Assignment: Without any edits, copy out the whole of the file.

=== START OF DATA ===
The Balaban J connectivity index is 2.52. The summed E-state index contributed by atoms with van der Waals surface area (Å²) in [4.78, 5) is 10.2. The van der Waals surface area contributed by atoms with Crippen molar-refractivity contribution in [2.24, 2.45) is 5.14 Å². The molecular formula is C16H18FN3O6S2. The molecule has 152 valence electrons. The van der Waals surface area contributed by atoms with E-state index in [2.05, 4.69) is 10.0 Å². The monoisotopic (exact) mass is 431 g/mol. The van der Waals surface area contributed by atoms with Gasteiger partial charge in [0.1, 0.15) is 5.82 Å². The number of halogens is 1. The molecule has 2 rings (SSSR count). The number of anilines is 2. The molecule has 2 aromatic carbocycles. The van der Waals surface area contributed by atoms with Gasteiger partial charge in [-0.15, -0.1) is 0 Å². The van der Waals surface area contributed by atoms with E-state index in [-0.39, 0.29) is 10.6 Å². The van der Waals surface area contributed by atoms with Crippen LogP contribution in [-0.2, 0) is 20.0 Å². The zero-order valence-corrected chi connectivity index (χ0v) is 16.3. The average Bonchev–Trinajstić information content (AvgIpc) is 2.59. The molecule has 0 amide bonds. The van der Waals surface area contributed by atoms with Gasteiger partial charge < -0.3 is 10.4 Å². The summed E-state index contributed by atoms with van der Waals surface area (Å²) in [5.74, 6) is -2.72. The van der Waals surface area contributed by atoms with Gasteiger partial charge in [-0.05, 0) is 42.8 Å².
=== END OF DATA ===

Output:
The Balaban J connectivity index is 2.52. The summed E-state index contributed by atoms with van der Waals surface area (Å²) in [4.78, 5) is 10.2. The van der Waals surface area contributed by atoms with Crippen molar-refractivity contribution in [2.24, 2.45) is 5.14 Å². The molecular formula is C16H18FN3O6S2. The molecule has 152 valence electrons. The van der Waals surface area contributed by atoms with E-state index in [2.05, 4.69) is 10.0 Å². The monoisotopic (exact) mass is 431 g/mol. The van der Waals surface area contributed by atoms with Gasteiger partial charge in [0.1, 0.15) is 5.82 Å². The number of halogens is 1. The molecule has 2 rings (SSSR count). The number of anilines is 2. The molecule has 2 aromatic carbocycles. The van der Waals surface area contributed by atoms with Gasteiger partial charge in [-0.15, -0.1) is 0 Å². The van der Waals surface area contributed by atoms with E-state index in [-0.39, 0.29) is 10.6 Å². The van der Waals surface area contributed by atoms with Crippen LogP contribution in [-0.2, 0) is 20.0 Å². The zero-order valence-corrected chi connectivity index (χ0v) is 16.3. The average Bonchev–Trinajstić information content (AvgIpc) is 2.59. The molecule has 0 amide bonds. The van der Waals surface area contributed by atoms with Gasteiger partial charge < -0.3 is 10.4 Å². The summed E-state index contributed by atoms with van der Waals surface area (Å²) in [5.74, 6) is -2.72. The van der Waals surface area contributed by atoms with Gasteiger partial charge in [-0.05, 0) is 42.8 Å².